On the morning of Dec. 10, 2018, Kristin Hart called 911 because her husband, Kyle Hart, had cut himself multiple times with a knife in a suicide attempt.
Within 30 seconds of their arrival, one of the two responding police officers shot and killed Kyle Hart in the backyard of their Redwood City home.
Nearly three years later, lawyers on Wednesday announced the filing of a federal civil rights lawsuit on behalf of Kristin Hart against Redwood City, the chief of police and the two responding officers.
“Kyle was a sick person in need of help, and rather than provide the help that they are trained to give, the police killed him,” Kristin Hart said. “Kyle deserved better. The citizens of Redwood City deserve better.”
Through tears, Kristin Hart described Kyle Hart Wednesday as her best friend, a wonderful husband and a devoted father. The pair were both teachers, and met in college in 2005. They had recently moved to Redwood City, which was Kyle’s hometown, and hoped to raise their children there, Kristin said; their daughter Ellie was born three days prior to his death.
The lawsuit alleges that Kyle Hart’s civil rights were violated by an excessive use of force, and makes a claim on behalf of his wife and children, who attorney John Burris says “have suffered and will continue to suffer as a consequence of this shooting.”
The officers involved in the shooting did not face criminal charges and are still employed by the department. San Mateo County District Attorney Steve Wagstaffe found they “acted lawfully” because Kyle Hart was allegedly coming toward them with a knife. One of the officers attempted to deploy a taser, and when it did not work properly, the other officer shot Kyle Hart.
Wagstaffe on Wednesday reaffirmed his 2018 decision that the shooting was lawful conduct by the officers, but added that because there are different standards for a criminal suit versus a civil suit, there may still be a basis for a civil suit.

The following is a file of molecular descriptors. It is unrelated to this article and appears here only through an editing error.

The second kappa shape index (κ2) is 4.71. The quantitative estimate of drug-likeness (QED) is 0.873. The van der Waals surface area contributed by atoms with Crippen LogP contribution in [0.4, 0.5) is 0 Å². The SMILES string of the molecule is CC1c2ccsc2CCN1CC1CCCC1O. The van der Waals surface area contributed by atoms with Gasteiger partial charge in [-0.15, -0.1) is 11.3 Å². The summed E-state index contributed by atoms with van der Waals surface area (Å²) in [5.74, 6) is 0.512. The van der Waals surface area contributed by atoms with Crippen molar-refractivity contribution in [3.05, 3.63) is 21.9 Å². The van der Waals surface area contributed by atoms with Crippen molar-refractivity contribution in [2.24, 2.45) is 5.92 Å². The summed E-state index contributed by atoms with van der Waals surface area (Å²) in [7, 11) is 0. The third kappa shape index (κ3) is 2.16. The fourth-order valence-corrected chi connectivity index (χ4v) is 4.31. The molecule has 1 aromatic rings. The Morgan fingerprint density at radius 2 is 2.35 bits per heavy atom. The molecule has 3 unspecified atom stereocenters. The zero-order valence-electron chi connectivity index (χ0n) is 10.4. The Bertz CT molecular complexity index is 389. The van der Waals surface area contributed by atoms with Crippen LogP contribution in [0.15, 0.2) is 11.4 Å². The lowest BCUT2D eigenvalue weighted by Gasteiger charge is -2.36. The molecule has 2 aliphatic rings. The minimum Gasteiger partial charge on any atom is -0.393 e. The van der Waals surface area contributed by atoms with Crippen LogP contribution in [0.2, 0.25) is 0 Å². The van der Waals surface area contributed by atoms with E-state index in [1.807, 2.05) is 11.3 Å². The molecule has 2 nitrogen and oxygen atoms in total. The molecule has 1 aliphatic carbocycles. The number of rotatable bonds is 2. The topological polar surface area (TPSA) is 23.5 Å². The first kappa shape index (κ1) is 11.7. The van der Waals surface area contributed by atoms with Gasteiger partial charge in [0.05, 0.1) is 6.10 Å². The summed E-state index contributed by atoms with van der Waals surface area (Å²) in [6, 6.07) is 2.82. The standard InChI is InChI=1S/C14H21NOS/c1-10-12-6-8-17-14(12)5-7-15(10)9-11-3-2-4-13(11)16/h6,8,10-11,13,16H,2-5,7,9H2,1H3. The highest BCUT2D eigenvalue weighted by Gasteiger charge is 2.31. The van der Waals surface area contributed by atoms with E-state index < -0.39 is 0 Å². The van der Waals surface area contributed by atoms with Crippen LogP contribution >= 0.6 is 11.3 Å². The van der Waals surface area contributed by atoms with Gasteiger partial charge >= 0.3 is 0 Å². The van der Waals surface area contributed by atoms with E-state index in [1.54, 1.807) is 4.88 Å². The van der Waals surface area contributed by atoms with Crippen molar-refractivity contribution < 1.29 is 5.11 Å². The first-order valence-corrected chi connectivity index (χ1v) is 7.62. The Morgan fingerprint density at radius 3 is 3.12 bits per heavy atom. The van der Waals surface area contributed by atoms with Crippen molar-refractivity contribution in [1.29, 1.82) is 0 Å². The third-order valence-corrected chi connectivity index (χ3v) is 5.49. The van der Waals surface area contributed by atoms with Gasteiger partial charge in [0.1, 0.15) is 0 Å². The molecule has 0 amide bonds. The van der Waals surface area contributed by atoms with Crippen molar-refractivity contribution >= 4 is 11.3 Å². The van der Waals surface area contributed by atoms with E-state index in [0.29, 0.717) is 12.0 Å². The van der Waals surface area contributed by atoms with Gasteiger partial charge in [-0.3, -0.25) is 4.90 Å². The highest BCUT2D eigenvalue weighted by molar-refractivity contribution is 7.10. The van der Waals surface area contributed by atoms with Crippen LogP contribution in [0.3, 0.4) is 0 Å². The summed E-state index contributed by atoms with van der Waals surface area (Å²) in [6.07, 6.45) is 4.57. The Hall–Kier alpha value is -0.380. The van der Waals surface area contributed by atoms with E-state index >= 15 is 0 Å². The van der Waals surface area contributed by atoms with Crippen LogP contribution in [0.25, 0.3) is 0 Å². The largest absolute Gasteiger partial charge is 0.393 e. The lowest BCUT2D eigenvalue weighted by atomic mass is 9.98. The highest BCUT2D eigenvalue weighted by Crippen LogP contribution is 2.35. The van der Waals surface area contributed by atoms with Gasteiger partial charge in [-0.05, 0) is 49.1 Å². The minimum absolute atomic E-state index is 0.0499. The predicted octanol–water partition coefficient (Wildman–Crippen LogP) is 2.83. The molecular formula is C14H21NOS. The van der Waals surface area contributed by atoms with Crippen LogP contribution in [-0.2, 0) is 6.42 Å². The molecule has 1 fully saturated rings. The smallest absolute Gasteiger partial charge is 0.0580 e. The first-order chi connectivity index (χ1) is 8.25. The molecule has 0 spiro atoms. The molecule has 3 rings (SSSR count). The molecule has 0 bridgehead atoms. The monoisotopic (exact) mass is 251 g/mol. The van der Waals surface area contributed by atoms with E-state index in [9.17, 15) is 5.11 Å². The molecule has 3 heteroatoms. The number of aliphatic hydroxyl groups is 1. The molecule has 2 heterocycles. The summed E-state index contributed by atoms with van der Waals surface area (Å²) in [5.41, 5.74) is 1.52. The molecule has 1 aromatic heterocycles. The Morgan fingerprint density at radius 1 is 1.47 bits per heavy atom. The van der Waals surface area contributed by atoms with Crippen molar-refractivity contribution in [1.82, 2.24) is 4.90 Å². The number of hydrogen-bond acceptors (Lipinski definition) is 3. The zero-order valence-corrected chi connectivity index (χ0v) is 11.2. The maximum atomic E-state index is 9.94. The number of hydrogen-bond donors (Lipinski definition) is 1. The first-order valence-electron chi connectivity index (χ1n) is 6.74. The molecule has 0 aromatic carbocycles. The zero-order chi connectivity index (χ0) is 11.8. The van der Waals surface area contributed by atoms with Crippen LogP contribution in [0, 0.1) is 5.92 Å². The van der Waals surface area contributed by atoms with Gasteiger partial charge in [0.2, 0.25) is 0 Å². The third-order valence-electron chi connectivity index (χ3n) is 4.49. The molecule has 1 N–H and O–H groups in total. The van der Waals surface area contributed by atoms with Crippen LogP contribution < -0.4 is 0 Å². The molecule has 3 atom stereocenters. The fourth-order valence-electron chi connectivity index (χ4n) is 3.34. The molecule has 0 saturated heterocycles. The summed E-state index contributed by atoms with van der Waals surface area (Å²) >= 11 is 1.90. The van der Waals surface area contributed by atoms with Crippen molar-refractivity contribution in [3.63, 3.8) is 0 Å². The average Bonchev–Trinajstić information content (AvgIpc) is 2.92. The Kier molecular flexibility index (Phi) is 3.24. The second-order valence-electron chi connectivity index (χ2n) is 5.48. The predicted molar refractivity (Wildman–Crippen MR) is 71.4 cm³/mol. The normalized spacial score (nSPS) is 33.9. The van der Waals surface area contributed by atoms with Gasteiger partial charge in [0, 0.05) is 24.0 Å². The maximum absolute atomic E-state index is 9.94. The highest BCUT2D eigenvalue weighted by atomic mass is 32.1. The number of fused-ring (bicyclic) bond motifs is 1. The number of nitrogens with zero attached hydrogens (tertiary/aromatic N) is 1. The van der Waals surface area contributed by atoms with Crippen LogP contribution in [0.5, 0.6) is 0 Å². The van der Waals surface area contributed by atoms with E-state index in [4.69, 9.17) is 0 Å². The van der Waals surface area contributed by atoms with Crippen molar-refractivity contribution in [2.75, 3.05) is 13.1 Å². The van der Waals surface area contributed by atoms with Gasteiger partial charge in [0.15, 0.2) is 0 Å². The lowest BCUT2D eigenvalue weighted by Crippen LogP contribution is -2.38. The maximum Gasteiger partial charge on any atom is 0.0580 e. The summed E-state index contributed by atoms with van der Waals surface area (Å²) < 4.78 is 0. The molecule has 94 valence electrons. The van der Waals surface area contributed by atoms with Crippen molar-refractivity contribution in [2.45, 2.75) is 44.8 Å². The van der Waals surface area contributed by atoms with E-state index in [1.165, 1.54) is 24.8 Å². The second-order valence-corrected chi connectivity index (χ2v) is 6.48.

“From our perspective … what the officers did did not violate California law on the use of force against the individual,” Wagstaffe said. “In my conclusion they had acted in lawful self defense, but again when I’m judging something, I’m doing it on a criminal standard based on proof beyond reasonable doubt. A civil suit, we’ll see where it lands on that line.”
Kristin Hart said she hopes the lawsuit will prompt a change in the way the Redwood Police Department responds to mental health crises.
“Thus far, there has been no acknowledgement that mental health response is an area where the police even need to improve,” Kristin Hart said. “What I would love to see come out of this is a comprehensive approach for how Redwood City police respond to a person in mental crisis.
Kristin Hart added that over the past two years she has talked with the city multiple times about making changes so that “what happened to Kyle does not happen to anyone else,” which she says is her primary goal.
In a statement, Redwood City officials said while they couldn’t comment on active litigation, the city has since partnered with San Mateo County Behavioral Health and Recovery Services to establish a pilot program for dealing with people in mental health crises.
“The loss of life is always tragic, as is the case with the death of Mr. Hart. City staff have appreciated the opportunity to work with the Hart family in the past and to listen to their recommendations on policing policies,” Redwood City officials said.
Burris said he does not believe police officers should be the first responders when an individual is having a mental crisis; instead, sociologists, psychologists and other trained individuals should respond.
“In situations where family members call for help because their loved one is suffering under mental crisis, we have seen far too often that when the police arrive, instead of de-escalating the situation and taking control of the situation, they wind up killing the person, and killing them under circumstances that are highly questionable,” Burris said.
“In a case like this, where it was pretty clear it was a significant mental health crisis, then a person with real experience at dealing with those kinds of issues should have been present,” Burris said. “Because even we know that when you have a situation like this with a mentally impaired person, you don’t yell and scream at them and tell them to drop something. You try to first have some communication with them and calm the situation down to let them know that you’re not there to harm them. And unfortunately, when you have guns present and drawn out, you create a hostile environment.”
Bay City News contributed to this report.